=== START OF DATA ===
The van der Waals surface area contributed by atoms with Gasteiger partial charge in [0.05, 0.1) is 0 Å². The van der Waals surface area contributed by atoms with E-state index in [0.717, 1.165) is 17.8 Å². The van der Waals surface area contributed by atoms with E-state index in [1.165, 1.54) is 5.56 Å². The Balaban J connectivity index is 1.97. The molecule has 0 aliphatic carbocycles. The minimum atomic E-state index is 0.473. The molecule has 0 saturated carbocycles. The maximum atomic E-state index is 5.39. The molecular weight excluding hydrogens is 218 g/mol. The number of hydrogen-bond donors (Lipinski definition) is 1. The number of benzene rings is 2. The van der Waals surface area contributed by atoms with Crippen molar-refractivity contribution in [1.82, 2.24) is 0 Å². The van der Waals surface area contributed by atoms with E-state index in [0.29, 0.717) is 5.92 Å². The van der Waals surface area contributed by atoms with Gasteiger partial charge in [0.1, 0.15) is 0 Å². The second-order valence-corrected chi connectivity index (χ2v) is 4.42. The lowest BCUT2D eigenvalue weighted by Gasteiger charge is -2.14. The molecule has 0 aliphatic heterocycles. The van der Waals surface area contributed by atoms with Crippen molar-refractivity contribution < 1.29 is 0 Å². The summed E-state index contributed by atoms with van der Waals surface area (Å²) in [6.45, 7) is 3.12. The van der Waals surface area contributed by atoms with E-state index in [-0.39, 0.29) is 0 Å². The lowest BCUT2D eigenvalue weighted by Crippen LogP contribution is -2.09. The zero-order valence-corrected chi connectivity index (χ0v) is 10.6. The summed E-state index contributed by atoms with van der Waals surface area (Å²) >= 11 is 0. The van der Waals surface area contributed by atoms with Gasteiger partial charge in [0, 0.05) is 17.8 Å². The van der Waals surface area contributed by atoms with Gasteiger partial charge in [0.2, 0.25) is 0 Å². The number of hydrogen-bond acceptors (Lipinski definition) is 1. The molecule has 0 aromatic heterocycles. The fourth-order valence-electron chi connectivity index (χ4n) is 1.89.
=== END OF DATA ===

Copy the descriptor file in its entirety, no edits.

The van der Waals surface area contributed by atoms with Gasteiger partial charge in [0.05, 0.1) is 0 Å². The van der Waals surface area contributed by atoms with E-state index in [0.717, 1.165) is 17.8 Å². The van der Waals surface area contributed by atoms with E-state index in [1.165, 1.54) is 5.56 Å². The Balaban J connectivity index is 1.97. The molecule has 0 aliphatic carbocycles. The minimum atomic E-state index is 0.473. The molecule has 0 saturated carbocycles. The maximum atomic E-state index is 5.39. The molecular weight excluding hydrogens is 218 g/mol. The number of hydrogen-bond donors (Lipinski definition) is 1. The number of benzene rings is 2. The van der Waals surface area contributed by atoms with Crippen molar-refractivity contribution in [1.82, 2.24) is 0 Å². The van der Waals surface area contributed by atoms with E-state index in [0.29, 0.717) is 5.92 Å². The van der Waals surface area contributed by atoms with Gasteiger partial charge in [0.1, 0.15) is 0 Å². The second-order valence-corrected chi connectivity index (χ2v) is 4.42. The lowest BCUT2D eigenvalue weighted by Gasteiger charge is -2.14. The molecule has 0 aliphatic heterocycles. The van der Waals surface area contributed by atoms with Crippen molar-refractivity contribution < 1.29 is 0 Å². The summed E-state index contributed by atoms with van der Waals surface area (Å²) in [6.45, 7) is 3.12. The van der Waals surface area contributed by atoms with E-state index in [-0.39, 0.29) is 0 Å². The lowest BCUT2D eigenvalue weighted by Crippen LogP contribution is -2.09. The zero-order valence-corrected chi connectivity index (χ0v) is 10.6. The summed E-state index contributed by atoms with van der Waals surface area (Å²) >= 11 is 0. The van der Waals surface area contributed by atoms with Gasteiger partial charge in [0, 0.05) is 17.8 Å². The van der Waals surface area contributed by atoms with Gasteiger partial charge in [0.2, 0.25) is 0 Å². The number of hydrogen-bond acceptors (Lipinski definition) is 1. The molecule has 0 aromatic heterocycles. The fourth-order valence-electron chi connectivity index (χ4n) is 1.89.